human experience, no matter what walk of life this takes.

The band’s debut album Neither is, nor ever was was borne out of a respect for change, and the inevitable passing of time that frightens, comforts and humbles every one of us. It is a haunting testimonial to the temporary joys and fleeting moments that define the human experience.

Co-produced by Scottish singer-songwriter Stephen McAll and renowned producer and Shimmy-Disc founder Kramer (Low, Galaxie 500, Will Oldham), the recording for Neither Is, Nor Ever Was began in early 2020 at La Chunky studios in Glasgow with engineer Johnny Smillie. This was interrupted by the birth of McAll’s daughter (if you listen closely, her cries are just audible during some of Kessi’s backing vocals on ‘Little Marble’), and shortly afterwards by Covid-19 restrictions. McAll began recording the rest at his own CFFC studio in Stirling. The resulting recordings were then mixed and mastered by Kramer at his Noise Miami Studio, to breathtaking effect.

Each album track is accompanied by its own short film. McAll sought-out the most exciting new talents in Scottish film and animation and invited them to be part of the album project. Each video, the artist’s personal response to the song, with no direction or interference from the band, resulting in incredibly moving and enchanting short ‘films’ in their own right (with multiple film festival considerations including Edinburgh International Film Festival and Manchester Film Festival in process).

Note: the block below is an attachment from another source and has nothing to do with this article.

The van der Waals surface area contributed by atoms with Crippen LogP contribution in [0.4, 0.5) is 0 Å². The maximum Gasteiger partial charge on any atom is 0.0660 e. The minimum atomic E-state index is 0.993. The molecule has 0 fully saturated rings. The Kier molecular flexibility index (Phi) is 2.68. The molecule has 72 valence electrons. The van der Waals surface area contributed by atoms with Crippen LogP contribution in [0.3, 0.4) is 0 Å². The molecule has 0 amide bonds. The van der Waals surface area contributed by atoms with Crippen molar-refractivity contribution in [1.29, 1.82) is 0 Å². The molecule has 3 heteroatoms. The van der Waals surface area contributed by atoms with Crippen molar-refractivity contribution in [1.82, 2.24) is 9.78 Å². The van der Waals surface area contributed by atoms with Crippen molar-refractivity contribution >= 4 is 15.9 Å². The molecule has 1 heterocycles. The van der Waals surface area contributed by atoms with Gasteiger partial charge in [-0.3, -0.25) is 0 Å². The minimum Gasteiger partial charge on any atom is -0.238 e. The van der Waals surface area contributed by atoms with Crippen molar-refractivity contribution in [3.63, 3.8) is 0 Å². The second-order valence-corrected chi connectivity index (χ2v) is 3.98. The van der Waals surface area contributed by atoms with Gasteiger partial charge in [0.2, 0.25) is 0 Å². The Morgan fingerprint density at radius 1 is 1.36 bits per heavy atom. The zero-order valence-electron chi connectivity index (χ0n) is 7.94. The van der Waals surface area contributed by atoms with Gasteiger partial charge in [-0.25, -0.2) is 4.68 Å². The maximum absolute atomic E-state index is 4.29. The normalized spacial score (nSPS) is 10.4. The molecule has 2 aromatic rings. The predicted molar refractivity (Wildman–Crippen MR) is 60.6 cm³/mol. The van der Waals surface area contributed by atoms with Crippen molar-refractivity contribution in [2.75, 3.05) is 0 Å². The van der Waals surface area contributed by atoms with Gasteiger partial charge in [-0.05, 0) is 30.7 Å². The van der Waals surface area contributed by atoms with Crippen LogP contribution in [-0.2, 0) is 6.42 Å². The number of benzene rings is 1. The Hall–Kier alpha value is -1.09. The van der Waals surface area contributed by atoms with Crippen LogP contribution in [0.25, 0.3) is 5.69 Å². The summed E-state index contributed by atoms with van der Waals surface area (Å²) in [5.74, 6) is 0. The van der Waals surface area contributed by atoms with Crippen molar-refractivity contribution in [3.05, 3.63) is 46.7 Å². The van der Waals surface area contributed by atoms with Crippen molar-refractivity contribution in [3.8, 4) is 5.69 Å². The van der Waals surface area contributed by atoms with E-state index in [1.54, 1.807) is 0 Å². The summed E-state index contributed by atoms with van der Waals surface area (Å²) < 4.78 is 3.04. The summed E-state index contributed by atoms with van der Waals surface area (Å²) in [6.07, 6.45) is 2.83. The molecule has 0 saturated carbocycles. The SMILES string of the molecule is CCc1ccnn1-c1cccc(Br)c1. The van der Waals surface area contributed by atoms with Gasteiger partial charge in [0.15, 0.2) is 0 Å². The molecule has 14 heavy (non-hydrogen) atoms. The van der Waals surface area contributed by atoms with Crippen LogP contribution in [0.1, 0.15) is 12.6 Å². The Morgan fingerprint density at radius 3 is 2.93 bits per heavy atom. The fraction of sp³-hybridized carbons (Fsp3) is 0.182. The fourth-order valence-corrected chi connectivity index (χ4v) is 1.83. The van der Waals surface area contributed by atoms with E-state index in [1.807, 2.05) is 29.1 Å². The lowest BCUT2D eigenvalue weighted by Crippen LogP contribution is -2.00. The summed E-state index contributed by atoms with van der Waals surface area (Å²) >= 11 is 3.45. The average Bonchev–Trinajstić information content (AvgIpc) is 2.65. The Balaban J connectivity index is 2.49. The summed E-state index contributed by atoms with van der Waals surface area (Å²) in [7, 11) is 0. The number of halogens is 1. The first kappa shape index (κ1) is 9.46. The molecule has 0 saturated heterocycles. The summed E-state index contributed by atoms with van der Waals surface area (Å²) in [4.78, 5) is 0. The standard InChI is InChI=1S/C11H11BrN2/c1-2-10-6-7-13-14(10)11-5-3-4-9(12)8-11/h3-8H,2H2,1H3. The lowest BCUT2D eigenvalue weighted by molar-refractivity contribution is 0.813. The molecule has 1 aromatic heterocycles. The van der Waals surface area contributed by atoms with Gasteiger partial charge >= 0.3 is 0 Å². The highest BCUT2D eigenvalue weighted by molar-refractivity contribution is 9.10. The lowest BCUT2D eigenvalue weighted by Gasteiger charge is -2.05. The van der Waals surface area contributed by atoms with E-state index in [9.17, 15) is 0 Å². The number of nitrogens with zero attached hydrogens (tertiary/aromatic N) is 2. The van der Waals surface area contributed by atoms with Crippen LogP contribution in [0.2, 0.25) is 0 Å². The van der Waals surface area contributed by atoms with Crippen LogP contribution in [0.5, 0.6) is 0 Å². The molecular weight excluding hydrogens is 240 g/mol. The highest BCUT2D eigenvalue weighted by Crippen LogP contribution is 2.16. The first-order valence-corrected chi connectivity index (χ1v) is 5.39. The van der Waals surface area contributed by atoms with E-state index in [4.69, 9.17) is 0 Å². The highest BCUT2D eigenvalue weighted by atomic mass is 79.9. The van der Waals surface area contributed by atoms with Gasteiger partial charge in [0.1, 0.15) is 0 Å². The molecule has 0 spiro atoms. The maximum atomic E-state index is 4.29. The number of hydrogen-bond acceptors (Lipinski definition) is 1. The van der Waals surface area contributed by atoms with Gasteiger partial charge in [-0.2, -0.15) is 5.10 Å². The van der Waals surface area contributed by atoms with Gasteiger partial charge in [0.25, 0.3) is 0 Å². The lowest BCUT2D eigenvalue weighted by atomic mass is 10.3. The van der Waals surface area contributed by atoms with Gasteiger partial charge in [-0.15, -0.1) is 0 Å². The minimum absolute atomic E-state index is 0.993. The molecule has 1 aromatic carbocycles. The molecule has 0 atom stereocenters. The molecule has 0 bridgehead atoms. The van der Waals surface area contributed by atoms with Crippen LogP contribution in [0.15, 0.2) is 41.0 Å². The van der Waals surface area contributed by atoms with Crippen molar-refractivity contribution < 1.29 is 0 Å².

One of the most beautiful records I have ever been privileged to be a part of, filled to the very brim with moment after moment of poetic clarity, and not a moment too interior force to be reckoned with. I’ve never experienced anything quite like it. It weaves elements of the past around a future I was wholly unaware of before hearing these breath-taking songs, each one a kind of memorial to a memory that may or may not have merely been imagined or hoped into existence.” – Kramer (Shimmy-Disc Founder)

Neither is, nor ever was  –  TRACKLISTING
1. I Can’t Wake You
2. The Merry Dancers on TV
3. Set Aside Some Time
4. Spirits in the Rooftree
5. Altona
6. Weave of the World
7. One Word Away
8. Little Marble
9. What’s Left To Say